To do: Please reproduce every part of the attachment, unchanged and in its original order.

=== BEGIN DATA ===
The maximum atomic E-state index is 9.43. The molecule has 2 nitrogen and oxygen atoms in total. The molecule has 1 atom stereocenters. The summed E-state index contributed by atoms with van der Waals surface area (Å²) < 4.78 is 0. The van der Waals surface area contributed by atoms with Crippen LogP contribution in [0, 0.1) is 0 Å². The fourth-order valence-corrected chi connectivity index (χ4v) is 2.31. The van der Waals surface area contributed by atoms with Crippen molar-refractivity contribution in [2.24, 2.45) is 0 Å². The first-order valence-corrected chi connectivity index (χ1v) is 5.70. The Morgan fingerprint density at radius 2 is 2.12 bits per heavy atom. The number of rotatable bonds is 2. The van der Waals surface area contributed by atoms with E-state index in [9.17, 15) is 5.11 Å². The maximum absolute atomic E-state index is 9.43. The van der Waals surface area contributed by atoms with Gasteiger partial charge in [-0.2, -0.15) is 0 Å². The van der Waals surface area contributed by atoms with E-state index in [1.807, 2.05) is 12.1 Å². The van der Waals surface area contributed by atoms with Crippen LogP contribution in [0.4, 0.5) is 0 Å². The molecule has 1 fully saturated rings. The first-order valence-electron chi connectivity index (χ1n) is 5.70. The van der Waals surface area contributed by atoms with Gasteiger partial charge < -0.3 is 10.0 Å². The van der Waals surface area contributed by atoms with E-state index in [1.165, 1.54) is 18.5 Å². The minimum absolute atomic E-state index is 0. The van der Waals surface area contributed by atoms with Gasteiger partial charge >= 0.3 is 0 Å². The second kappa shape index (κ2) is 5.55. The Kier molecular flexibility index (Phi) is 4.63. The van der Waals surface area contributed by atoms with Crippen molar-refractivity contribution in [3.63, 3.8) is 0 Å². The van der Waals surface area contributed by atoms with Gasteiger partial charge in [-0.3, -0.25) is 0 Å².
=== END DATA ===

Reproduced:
The maximum atomic E-state index is 9.43. The molecule has 2 nitrogen and oxygen atoms in total. The molecule has 1 atom stereocenters. The summed E-state index contributed by atoms with van der Waals surface area (Å²) < 4.78 is 0. The van der Waals surface area contributed by atoms with Crippen LogP contribution in [0, 0.1) is 0 Å². The fourth-order valence-corrected chi connectivity index (χ4v) is 2.31. The van der Waals surface area contributed by atoms with Crippen molar-refractivity contribution in [2.24, 2.45) is 0 Å². The first-order valence-corrected chi connectivity index (χ1v) is 5.70. The Morgan fingerprint density at radius 2 is 2.12 bits per heavy atom. The number of rotatable bonds is 2. The van der Waals surface area contributed by atoms with E-state index in [9.17, 15) is 5.11 Å². The maximum absolute atomic E-state index is 9.43. The van der Waals surface area contributed by atoms with Gasteiger partial charge in [-0.2, -0.15) is 0 Å². The van der Waals surface area contributed by atoms with E-state index in [1.807, 2.05) is 12.1 Å². The van der Waals surface area contributed by atoms with Crippen LogP contribution in [0.4, 0.5) is 0 Å². The molecule has 1 fully saturated rings. The first-order valence-electron chi connectivity index (χ1n) is 5.70. The van der Waals surface area contributed by atoms with Gasteiger partial charge < -0.3 is 10.0 Å². The van der Waals surface area contributed by atoms with E-state index in [1.165, 1.54) is 18.5 Å². The minimum absolute atomic E-state index is 0. The van der Waals surface area contributed by atoms with Gasteiger partial charge >= 0.3 is 0 Å². The second kappa shape index (κ2) is 5.55. The Kier molecular flexibility index (Phi) is 4.63. The van der Waals surface area contributed by atoms with Crippen molar-refractivity contribution in [3.63, 3.8) is 0 Å². The van der Waals surface area contributed by atoms with Gasteiger partial charge in [-0.3, -0.25) is 0 Å².